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One step closer to a new stock exchange

FSB invites comment on ZAR X licence application.

The Financial Services Board (FSB) has invited public comment on an application by a company called ZAR X for an exchange licence.

The JSE is currently the only licensed exchange in the country and if ZAR X’s application is successful, it will be a historic development in the local market and the first new exchange licence to be issued in 120 years.

ZAR X CEO Etienne Nel says while other applications may have been lodged with the FSB, this is the first to have ever reached the public comment stage. ZAR X submitted its application on March 27 2015. “This is an indication that the FSB considers our application to be operationally and commercially sound.”

The application comes after the FSB in July last year published a notice in the Government Gazette relating to over-the-counter (OTC) trading of shares.

The notice compelled companies trading in their own shares to regularise such exchanges by ceasing their activities, obtaining a licence or obtaining an exemption. In terms of the FSB interpretation of legislation they were in fact operating unlicensed exchanges. The exemptions granted initially are fast expiring and no further exemptions are being granted.

The FSB would not commit to any timeline, but ZAR X hopes to obtain its licence before the end of the year.

The FSB would not disclose to Moneyweb how many applications it has received for exchange licences, saying it is bound by the secrecy provisions of the FSB Act. Moneyweb earlier reported that 4AX intended to lodge a similar application.

It is not clear how many ‘inhouse’ OTC trading platforms currently exist. The FSB says the Registrar of Securities Services doesn’t know how many parties are currently doing OTC trading, as he currently does not regulate OTC trading platforms.

ZAR X motivation 

Nel has 17 years of stock broking experience, ten years of OTC trading experience and is the co-founder of the Equity Express OTC platform (currently the only third party OTC platform). Early this year he partnered with former Investec group head of compliance Geoff Cook and attorney Graeme Wellsted (also a former Investec man) to establish ZAR X. Cook is also a former Chairman of the Compliance Institute of South Africa.

The company has a team of executives who comply with the FSB ‘fit and proper person’ requirements, ready to assume their positions as soon as it gets the green light from the FSB.

He says ZAR X engaged extensively with the FSB before submitting its application in March. It has developed a trading platform that will be easy to operate and secure. These systems and processes will be audited as part of the licensing process.

Nel says ZAR X will be targeting lower LSM individuals as potential shareholders in the listings it aims to brings to market. It wants to give the man in the street access to financial services. “The average OTC-trade is R12 000.”

In that respect it will not be a competitor to the JSE, but rather complement it. It may however develop into an “incubator” for the JSE, Nel says, “with companies listing on ZAR X and as they grow moving its listing to the JSE.”

Nel says the OTC market consists largely of BEE share schemes and agricultural companies. He estimates the numbers at 650 000 and 40 000 shareholders respectively, valued at about R30 billion in total.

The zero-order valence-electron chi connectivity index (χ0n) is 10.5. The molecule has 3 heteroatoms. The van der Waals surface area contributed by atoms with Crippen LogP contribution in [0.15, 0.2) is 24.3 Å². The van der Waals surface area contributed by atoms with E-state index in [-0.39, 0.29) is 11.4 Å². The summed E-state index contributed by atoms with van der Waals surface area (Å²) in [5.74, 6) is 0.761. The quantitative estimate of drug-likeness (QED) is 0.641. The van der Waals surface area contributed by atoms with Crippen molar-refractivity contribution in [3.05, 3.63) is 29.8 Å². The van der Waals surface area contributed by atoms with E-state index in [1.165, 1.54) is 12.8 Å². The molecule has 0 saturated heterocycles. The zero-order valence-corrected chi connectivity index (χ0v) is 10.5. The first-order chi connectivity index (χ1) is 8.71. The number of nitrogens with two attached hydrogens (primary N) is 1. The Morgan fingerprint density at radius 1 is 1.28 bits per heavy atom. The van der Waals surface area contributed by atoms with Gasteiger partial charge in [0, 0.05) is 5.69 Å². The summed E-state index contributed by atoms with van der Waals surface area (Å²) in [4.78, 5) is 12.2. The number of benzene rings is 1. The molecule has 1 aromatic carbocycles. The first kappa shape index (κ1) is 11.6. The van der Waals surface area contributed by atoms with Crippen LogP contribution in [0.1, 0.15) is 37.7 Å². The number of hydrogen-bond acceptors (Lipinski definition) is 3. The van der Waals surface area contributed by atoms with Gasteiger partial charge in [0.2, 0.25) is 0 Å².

These are the companies ZAR X will initially invite to list once it is licensed, as well as small companies hoping to access capital and increase their liquidity.

ZAR X will have no concept of short selling and no derivative trading will be allowed, he says. “Our focus is not on high frequency trading”.

The cost of listing will be lower than on the JSE. The focus will be on electronic communication and publishing of financial results in the media won’t be required. Like the JSE, ZAR X will have its own news service for company announcements.

“Our listing requirements have been tailor-made for this market,” Nel says.

Listed companies will have the option of appointing an outside advisor or have their company secretary, attorney or auditor fulfill that role. Of the companies that have so far committed to listing on ZAR X, about 70% have elected to have the company secretary as advisor.

Nel says the OTC market currently excludes a large part of the capital pool, because it is unregulated. This may change after the formalisation of the industry, which means that institutional investors, including pension funds may invest in this market in future.

He further believes the new system will ensure more realistic pricing of shares and will ensure transparency through regulation.

“We want to simplify and revolutionise capital markets like the cellphone did for telecommunication. We have simplified trading, but without compromising governance,” he says.

The public has until August 3 to comment on the ZAR X application. Thereafter the FSB will process the submissions it received. From there the application is referred to an independent committee and only if it passes that scrutiny will a licence be issued.


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Low-cost, simple, transparent… Sounds a lot like Capitec, which is by every means a good thing. Revolutions like this in the market are often a good thing.

The JSE has over 400 companies listed, and you hardly hear about the ones at the bottom who probably have a few trades in months, and this is expected because we have giant companies which really dominate the exchange.

So I think an exchange aimed directly at benefiting smaller companies is well justified because we need to be giving these smaller companies the best opportunity to grow.

End of comments.





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